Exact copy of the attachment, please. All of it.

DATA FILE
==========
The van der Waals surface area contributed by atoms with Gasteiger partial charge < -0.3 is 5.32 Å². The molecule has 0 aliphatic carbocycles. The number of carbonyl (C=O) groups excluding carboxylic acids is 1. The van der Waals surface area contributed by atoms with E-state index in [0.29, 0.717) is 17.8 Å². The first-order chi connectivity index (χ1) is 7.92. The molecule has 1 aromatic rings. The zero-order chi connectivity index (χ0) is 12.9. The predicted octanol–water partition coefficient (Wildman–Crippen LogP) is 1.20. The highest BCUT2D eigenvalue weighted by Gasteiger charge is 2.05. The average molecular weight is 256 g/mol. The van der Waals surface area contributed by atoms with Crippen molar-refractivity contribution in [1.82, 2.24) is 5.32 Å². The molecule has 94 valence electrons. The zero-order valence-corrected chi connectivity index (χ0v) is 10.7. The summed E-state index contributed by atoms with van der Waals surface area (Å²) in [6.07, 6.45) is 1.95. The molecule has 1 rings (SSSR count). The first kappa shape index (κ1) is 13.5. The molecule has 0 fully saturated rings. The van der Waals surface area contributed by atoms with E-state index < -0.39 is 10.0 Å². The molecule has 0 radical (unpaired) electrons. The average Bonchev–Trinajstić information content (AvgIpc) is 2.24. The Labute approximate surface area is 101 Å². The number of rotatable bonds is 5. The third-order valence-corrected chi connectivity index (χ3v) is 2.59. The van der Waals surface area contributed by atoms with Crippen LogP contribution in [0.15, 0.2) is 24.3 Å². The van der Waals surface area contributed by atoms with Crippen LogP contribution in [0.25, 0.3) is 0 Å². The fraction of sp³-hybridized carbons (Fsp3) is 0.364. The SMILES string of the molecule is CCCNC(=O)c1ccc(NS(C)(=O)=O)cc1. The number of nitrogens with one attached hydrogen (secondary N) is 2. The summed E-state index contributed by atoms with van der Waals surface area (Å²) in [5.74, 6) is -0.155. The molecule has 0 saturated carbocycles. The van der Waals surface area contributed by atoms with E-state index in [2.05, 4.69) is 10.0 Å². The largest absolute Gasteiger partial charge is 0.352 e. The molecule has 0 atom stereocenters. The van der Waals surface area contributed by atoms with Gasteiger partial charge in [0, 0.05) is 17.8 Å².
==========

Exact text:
The van der Waals surface area contributed by atoms with Gasteiger partial charge < -0.3 is 5.32 Å². The molecule has 0 aliphatic carbocycles. The number of carbonyl (C=O) groups excluding carboxylic acids is 1. The van der Waals surface area contributed by atoms with E-state index in [0.29, 0.717) is 17.8 Å². The first-order chi connectivity index (χ1) is 7.92. The molecule has 1 aromatic rings. The zero-order chi connectivity index (χ0) is 12.9. The predicted octanol–water partition coefficient (Wildman–Crippen LogP) is 1.20. The highest BCUT2D eigenvalue weighted by Gasteiger charge is 2.05. The average molecular weight is 256 g/mol. The van der Waals surface area contributed by atoms with Crippen molar-refractivity contribution in [1.82, 2.24) is 5.32 Å². The molecule has 94 valence electrons. The zero-order valence-corrected chi connectivity index (χ0v) is 10.7. The summed E-state index contributed by atoms with van der Waals surface area (Å²) in [6.07, 6.45) is 1.95. The molecule has 1 rings (SSSR count). The first kappa shape index (κ1) is 13.5. The molecule has 0 fully saturated rings. The van der Waals surface area contributed by atoms with E-state index < -0.39 is 10.0 Å². The molecule has 0 radical (unpaired) electrons. The average Bonchev–Trinajstić information content (AvgIpc) is 2.24. The Labute approximate surface area is 101 Å². The number of rotatable bonds is 5. The third-order valence-corrected chi connectivity index (χ3v) is 2.59. The van der Waals surface area contributed by atoms with Crippen LogP contribution in [0.15, 0.2) is 24.3 Å². The van der Waals surface area contributed by atoms with Crippen LogP contribution in [0.25, 0.3) is 0 Å². The fraction of sp³-hybridized carbons (Fsp3) is 0.364. The SMILES string of the molecule is CCCNC(=O)c1ccc(NS(C)(=O)=O)cc1. The number of nitrogens with one attached hydrogen (secondary N) is 2. The summed E-state index contributed by atoms with van der Waals surface area (Å²) in [5.74, 6) is -0.155. The molecule has 0 saturated carbocycles. The van der Waals surface area contributed by atoms with E-state index in [2.05, 4.69) is 10.0 Å². The largest absolute Gasteiger partial charge is 0.352 e. The molecule has 0 atom stereocenters. The van der Waals surface area contributed by atoms with Gasteiger partial charge in [0, 0.05) is 17.8 Å².